Most Utah suppliers provide equipment, materials, supplies, and other goods to general contractors, subcontractors, and sometimes other suppliers on an ongoing basis. Depending on the nature of the business relationship, each purchase from the supplier might be made in one of many different ways— ranging from an email request, a telephone conversation, or an online order. Many times, the purchaser in these transactions takes the goods on credit, and the supplier later invoices the purchaser for the goods. Often times, the supplier gets paid once this purchaser gets paid, and this working business relationship is generally beneficial to both parties.
However, if the supplier’s purchaser runs into hard times and chooses not to pay the supplier, does not have the ability to pay the supplier, or for some other reason decides to stiff the supplier, the parties’ prior business relationship—no matter how good it was—may not help the supplier get paid. This post discusses the importance of vetting customers before a supplier enters an ongoing relationship to provide goods or supplies to a customer on credit, as well as the importance of putting into writing at the outset the terms of the parties’ ongoing contractual relationship. This initial contractual agreement is often referred to as a “credit application.”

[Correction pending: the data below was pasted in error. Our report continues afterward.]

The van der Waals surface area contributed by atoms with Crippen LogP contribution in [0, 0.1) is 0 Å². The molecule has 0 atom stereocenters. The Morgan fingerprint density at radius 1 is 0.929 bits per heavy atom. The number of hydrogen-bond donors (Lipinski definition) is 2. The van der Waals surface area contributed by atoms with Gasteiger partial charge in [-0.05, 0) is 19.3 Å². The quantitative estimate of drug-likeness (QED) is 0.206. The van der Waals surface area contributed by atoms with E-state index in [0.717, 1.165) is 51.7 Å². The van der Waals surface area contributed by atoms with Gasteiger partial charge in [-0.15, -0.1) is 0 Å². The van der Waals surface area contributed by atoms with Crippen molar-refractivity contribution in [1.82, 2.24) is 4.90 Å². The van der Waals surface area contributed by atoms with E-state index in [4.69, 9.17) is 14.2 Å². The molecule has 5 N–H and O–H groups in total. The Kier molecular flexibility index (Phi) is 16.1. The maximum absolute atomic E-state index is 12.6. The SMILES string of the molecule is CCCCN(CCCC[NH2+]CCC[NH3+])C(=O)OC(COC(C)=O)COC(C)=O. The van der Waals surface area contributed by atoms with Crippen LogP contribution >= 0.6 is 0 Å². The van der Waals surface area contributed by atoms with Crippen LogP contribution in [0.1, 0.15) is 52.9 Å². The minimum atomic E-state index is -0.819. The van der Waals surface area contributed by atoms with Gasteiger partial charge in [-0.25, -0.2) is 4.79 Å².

This post does not address liens and how a supplier can preserve its lien rights, which is another layer of protection to ensure payment for goods or supplies the supplier provides for a construction project.
Bank and Trade References
Often, a credit application requires potential customers to provide bank and trade references and other related information. This information allows the supplier to understand the potential customer’s ability to repay the supplier. The credit application might also authorize the supplier to receive certain helpful information from banks and other companies upon request—such as account information from banks—so that the supplier can better evaluate the ability of the potential customer to repay the supplier. Wisely, the supplier might not want to rely solely on what the potential customer claims in the credit application but rather do its own investigation. Depending on what type of business the supplier and customer are involved in, a credit application might request or seek authorization to obtain many different types of information. If satisfied that the background check supports a low-risk and healthy business relationship, the supplier might choose to accept the credit application and begin providing goods on credit to the new customer.